Genomics Offering New Avenues for Breast Cancer Prevention

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Predicting inherited breast cancer risk with genomics

Jacques Simard, a professor at Université Laval's faculty of medicine and a researcher at CHUQ, is working on ways to detect breast cancer in its early stages. His approach involves using genomics to determine which population group is most at risk for the disease.


Family history a key factor in preventing breast cancer

The aim of Professor Simard’s research is to assess breast cancer susceptibility in order to identify the women who could benefit most from monitoring and prevention efforts.  Recent discoveries in genomics suggest that most cases of breast cancer cases are linked to different types of genetic variations. The genetic variations currently known explain only one-third of the hereditary component associated with excess familial risk of breast cancer. At the moment, information on family history is extremely valuable in helping to identify women with the greatest susceptibility. As Professor Simard points out, “Genetics play a pivotal role in breast cancer risk, which is why looking at family history is so important.”


In recent years, Professor Simard has been working with several international consortia that bring together research teams from five continents. His research involves conducting large-scale epidemiological assessments on the role of genetic variations in determining the risk of developing breast cancer. He is also studying how such risk may be modified by interactions with other genes and environmental and lifestyle factors. This research is helping to accelerate the integration of several types of risk factors into mathematical models used for predicting breast cancer risk.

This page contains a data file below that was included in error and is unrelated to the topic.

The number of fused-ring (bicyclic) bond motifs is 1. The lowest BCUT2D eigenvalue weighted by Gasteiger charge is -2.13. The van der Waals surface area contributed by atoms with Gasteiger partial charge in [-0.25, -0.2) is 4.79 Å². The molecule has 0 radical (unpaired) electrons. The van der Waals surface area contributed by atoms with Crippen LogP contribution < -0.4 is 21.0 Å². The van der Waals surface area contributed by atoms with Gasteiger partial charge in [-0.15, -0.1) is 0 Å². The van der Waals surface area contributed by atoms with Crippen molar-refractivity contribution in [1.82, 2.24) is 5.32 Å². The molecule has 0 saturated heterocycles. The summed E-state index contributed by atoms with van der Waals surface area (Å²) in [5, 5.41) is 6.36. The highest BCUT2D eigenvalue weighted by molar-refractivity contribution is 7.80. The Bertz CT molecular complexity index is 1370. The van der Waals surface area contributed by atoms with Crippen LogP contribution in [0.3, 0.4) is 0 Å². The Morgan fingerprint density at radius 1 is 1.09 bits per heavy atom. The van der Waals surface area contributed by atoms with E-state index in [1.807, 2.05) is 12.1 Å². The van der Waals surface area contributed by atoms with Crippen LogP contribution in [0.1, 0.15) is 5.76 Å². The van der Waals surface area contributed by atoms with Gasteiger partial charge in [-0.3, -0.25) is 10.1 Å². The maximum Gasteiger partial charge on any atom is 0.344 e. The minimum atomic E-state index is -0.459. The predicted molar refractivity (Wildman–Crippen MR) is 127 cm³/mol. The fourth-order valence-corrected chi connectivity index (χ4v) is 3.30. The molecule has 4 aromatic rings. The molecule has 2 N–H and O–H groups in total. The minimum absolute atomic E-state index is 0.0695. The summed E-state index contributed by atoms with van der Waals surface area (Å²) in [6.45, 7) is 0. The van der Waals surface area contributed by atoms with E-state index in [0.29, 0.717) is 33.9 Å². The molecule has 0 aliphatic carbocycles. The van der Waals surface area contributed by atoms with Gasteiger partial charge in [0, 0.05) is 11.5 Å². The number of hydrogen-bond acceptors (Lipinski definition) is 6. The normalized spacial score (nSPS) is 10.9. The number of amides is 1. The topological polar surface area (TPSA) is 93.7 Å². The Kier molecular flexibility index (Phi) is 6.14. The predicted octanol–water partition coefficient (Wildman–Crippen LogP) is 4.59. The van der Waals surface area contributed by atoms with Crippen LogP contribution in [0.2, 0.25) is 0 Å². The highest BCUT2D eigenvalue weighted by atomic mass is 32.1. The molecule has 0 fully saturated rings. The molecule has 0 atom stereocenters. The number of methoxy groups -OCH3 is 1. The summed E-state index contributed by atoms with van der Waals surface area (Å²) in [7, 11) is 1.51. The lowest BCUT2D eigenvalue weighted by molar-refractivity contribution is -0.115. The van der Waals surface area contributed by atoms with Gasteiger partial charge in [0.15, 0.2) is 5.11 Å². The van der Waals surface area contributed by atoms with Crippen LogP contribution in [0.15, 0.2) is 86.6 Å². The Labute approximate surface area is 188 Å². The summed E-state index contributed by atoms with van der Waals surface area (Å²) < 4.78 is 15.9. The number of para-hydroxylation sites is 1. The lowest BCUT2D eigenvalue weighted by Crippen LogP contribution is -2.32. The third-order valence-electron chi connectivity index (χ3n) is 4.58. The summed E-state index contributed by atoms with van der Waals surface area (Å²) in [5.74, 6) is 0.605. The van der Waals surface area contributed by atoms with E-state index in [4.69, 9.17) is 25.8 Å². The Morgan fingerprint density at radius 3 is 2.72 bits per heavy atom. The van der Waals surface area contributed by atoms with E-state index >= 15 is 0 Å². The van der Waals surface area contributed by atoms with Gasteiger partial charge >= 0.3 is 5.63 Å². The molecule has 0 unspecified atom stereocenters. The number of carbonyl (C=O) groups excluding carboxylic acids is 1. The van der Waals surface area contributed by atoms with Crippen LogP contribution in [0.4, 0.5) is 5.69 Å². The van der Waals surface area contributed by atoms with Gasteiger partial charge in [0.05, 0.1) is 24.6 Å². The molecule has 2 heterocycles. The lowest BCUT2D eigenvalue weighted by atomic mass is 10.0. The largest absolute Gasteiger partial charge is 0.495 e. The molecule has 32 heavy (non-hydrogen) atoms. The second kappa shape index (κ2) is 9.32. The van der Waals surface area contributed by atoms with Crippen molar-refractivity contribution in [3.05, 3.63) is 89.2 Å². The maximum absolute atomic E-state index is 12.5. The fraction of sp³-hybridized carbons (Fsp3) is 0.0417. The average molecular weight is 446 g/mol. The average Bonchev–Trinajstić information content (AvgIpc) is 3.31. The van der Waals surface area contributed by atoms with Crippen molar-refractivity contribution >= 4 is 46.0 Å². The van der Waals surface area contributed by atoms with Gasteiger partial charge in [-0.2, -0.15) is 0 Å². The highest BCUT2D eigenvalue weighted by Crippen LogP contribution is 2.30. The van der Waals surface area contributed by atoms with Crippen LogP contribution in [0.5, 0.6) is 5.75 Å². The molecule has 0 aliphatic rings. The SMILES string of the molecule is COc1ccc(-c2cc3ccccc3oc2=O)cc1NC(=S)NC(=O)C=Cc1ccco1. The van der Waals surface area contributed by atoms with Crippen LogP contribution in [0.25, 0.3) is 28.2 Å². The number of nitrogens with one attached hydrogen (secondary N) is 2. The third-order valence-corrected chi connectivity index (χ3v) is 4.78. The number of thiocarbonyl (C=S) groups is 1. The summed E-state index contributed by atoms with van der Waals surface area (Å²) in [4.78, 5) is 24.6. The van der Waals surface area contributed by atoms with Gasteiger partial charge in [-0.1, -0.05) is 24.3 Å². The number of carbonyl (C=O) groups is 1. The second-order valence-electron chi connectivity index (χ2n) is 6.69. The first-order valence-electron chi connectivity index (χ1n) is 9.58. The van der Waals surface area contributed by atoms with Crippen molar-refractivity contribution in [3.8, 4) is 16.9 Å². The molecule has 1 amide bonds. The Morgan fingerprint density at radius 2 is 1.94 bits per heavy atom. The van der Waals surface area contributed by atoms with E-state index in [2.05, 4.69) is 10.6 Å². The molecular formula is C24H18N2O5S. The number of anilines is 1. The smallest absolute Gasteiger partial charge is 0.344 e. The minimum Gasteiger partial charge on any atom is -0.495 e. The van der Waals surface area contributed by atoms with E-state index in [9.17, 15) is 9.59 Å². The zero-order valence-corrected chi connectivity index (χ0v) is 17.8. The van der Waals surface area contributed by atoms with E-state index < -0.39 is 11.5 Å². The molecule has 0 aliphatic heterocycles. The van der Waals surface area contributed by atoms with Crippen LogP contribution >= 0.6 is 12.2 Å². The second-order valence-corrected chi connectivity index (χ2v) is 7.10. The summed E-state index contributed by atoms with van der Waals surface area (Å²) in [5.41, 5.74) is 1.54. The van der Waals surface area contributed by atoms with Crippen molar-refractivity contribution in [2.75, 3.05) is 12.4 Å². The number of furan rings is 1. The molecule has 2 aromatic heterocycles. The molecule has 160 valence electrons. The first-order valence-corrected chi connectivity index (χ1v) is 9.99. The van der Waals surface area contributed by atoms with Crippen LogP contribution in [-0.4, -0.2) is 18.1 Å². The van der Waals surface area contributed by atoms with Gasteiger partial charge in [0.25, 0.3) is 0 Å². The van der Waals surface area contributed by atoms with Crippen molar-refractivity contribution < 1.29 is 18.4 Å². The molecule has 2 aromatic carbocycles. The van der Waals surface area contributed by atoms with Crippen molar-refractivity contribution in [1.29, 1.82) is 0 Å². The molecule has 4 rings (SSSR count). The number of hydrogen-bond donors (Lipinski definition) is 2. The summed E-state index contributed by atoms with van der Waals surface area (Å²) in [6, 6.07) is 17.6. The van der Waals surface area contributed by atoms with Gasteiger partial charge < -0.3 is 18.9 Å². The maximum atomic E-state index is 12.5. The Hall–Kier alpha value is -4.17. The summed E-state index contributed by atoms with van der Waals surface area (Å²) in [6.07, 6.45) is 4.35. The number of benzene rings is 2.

Professor Simard is contributing to the creation of new knowledge that will make it easier for doctors to target breast cancer screening tests and help women with a higher risk make informed choices about early screening and prevention strategies.

 

 

What is a genetic variation?

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Children are never an exact genetic copy of their parents. And in almost all cases, no two children born of the same parents are genetically identical to each another. Twins, who share the same genome, are the exception, since no significant genetic variations exist among them from birth.

Did you know that thanks to genetic variations received from their parents, some organisms are better adapted to their environment than others? For example, good camouflage means better chances of escaping from predators, finding food and having many descendants. These variations are the result of mutations or the combination of parental genes.

Source: The GEEE! in Genome

What is breast cancer?

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Cancer is a disease caused by the uncontrolled growth of abnormal cells. Breast cancer is a malignant tumour of the mammary glands. It starts in the cells involved in the production of milk and primarily affects women. In fact, women are 200 times more likely than men to develop breast cancer. But since men also have a small amount of breast tissue, they too can get this form of cancer. Cancer cells can either remain within the breast or spread elsewhere in the body through the blood vessels or lymph vessels.

Worldwide, breast cancer is the most frequently diagnosed cancer in women, both before and after menopause.

Sources: Wikipedia, Passeport Santé, Canadian Cancer Society

Jacques Simard

“The more we learn about the genetic variations involved in breast cancer, the easier it will be for us to develop prediction models to identify at-risk women, not only at the time of diagnosis, but even sooner. With this information, we can stratify women into groups based on their individual risk and this could lead to population-based interventions specifically targeted to those with the greatest susceptibility, regardless of their age. These women could then benefit from early detection and better-targeted risk reduction strategies.”

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